Family sagas are especially difficult to translate to the cinematic medium. Not only is one working with a large cast of characters in a limited timeframe, but those characters often represent concepts larger than themselves, which is something that can come across more easily in literature than the literal visuals of a film. This is the primary difficulty with Dee Rees’s Mudbound, which is a gripping tale that acts as a near perfect translation of Hillary Jordan’s novel by the same name, but the limited runtime doesn’t quite allow the narrative’s slow burn to burn quite slow enough.
Mudbound is the story of two intrinsically linked families during and after the Second World War. The white McAllans have just bought Mississippi land that they hope to farm and turn a profit on, though the property was purchased sight unseen and turns out to be more difficult to manage than Henry McAllan (Jason Clarke) originally thought. Meanwhile, the black Jackson family are tenant farmers on the McAllan’s land, struggling to make enough money so that they may start a new life elsewhere with their own land. In a tale taking place over many years, we see how these two families are intrinsically bound in ways that act as a microcosm of race relations in America.
As is necessary for a film of this scope, Mudbound takes its time in establishing its characters and setting, allowing the gothic atmosphere to soak in through cinematographer Rachel Morrison’s gorgeous rendition of the grime-soaked American South. As we come to know our cast, though, it becomes clear that some pitch perfect casting has brought these characters to life. Carey Mulligan is a powerhouse as Laura McAllan, a woman unwillingly dragged along by the poor decisions and stubborn will of her husband. She is complemented by Mary J. Blige as Florence Jackson, a woman whose quiet strength keeps her family going even as her husband Hap (Rob Morgan) finds his resolve wavering. For Pappy, the cantankerous racist patriarch of the McAllan clan, there could be no better casting than Jonathan Banks, who snarls and curses his way through the role but never elevates the character to caricature.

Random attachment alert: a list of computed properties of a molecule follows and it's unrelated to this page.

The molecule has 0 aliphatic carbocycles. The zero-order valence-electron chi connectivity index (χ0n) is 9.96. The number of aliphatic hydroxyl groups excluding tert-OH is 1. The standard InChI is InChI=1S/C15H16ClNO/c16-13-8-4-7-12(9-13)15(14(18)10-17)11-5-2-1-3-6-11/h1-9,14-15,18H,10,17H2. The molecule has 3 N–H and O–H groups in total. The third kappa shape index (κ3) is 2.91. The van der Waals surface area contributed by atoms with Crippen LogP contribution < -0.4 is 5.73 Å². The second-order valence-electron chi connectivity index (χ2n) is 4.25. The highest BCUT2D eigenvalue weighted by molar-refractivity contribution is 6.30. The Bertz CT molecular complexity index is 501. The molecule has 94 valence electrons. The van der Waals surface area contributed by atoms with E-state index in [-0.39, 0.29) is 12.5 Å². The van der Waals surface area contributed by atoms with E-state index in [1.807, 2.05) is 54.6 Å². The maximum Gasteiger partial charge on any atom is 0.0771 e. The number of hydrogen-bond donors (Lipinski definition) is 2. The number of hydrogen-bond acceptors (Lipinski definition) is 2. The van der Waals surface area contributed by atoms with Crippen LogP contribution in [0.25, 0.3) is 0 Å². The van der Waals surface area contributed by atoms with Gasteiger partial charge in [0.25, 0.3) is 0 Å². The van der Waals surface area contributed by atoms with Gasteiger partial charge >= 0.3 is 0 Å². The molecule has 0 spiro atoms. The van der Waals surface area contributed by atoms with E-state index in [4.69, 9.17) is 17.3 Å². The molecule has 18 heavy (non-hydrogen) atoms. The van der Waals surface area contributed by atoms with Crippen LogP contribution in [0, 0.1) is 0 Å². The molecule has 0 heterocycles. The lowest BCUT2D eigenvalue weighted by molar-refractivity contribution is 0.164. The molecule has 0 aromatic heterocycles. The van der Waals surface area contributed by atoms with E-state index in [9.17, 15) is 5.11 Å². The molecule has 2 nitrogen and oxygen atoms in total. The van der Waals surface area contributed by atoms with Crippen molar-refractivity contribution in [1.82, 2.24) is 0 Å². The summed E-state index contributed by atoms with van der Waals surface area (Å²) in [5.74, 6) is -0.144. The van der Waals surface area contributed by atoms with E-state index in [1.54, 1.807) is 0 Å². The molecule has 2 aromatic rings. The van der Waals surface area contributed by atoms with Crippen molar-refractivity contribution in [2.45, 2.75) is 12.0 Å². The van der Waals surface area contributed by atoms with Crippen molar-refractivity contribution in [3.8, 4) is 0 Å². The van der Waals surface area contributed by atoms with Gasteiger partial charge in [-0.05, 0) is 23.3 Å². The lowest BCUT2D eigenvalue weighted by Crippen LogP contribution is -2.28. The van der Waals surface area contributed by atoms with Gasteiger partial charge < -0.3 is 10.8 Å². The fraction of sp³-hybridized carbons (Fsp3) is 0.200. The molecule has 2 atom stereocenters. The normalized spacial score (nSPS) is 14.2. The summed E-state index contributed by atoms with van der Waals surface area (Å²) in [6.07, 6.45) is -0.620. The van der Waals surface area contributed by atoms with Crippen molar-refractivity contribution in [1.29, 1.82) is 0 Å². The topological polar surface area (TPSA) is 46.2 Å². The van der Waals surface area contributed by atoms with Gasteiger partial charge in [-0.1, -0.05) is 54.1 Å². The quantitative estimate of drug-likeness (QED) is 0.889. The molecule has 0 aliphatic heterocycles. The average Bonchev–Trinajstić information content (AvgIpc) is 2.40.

However, the meat of the story doesn’t come until after the conclusion of the war, when Jamie McAllan (Garrett Hedlund) and Ronsel Jackson (Jason Mitchell) each return to their families as different, wiser, and more broken men. Their experience in war has bound them in a mutual understanding of human suffering that transcends their racial differences, but the culture of their homeland refuses to recognize Ronsel’s humanity or Jamie’s suffering from the traumas of war. Unfortunately, it seems that the extensive set-up of the setting and characters means that these two get a relative short shrift, as the complexities of Jamie’s and Ronsel’s relationships with their families acts as mere window dressing on what is a much more complex story than two men’s budding friendship. We are given the narrative details of their experiences, but the emotional gravity of those experiences isn’t allowed to sink in as much as the first half’s meticulous pacing did for setting those details up.
Even so, Mudbound is a gorgeous portrait of a moment in time that may still offer us a glimpse at how our present could improve. Its failings are understandable ones given the complexity of the material it is adapting, and maybe this is an instance where a limited series might have been a better format than a singularly contained film. Regardless, this is a powerful piece of American opera, laced with tragedies that are uniquely our own.